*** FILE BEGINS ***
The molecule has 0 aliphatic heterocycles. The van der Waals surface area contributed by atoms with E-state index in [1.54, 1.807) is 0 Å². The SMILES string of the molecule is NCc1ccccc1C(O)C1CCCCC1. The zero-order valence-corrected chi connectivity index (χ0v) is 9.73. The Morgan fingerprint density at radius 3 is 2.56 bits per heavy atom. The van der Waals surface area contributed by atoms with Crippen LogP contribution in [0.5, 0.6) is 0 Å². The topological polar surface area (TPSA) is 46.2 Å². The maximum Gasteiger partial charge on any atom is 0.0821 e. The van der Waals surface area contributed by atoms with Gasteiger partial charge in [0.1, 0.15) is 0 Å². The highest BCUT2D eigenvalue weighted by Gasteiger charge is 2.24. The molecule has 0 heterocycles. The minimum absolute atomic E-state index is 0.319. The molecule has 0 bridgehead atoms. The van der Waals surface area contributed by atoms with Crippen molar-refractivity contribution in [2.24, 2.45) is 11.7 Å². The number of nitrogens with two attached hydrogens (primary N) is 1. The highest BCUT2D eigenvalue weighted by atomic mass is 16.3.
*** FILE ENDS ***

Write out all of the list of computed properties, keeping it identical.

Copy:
The molecule has 0 aliphatic heterocycles. The van der Waals surface area contributed by atoms with E-state index in [1.54, 1.807) is 0 Å². The SMILES string of the molecule is NCc1ccccc1C(O)C1CCCCC1. The zero-order valence-corrected chi connectivity index (χ0v) is 9.73. The Morgan fingerprint density at radius 3 is 2.56 bits per heavy atom. The van der Waals surface area contributed by atoms with Crippen LogP contribution in [0.5, 0.6) is 0 Å². The topological polar surface area (TPSA) is 46.2 Å². The maximum Gasteiger partial charge on any atom is 0.0821 e. The van der Waals surface area contributed by atoms with Gasteiger partial charge in [0.1, 0.15) is 0 Å². The highest BCUT2D eigenvalue weighted by Gasteiger charge is 2.24. The molecule has 0 heterocycles. The minimum absolute atomic E-state index is 0.319. The molecule has 0 bridgehead atoms. The van der Waals surface area contributed by atoms with Crippen molar-refractivity contribution in [2.24, 2.45) is 11.7 Å². The number of nitrogens with two attached hydrogens (primary N) is 1. The highest BCUT2D eigenvalue weighted by atomic mass is 16.3.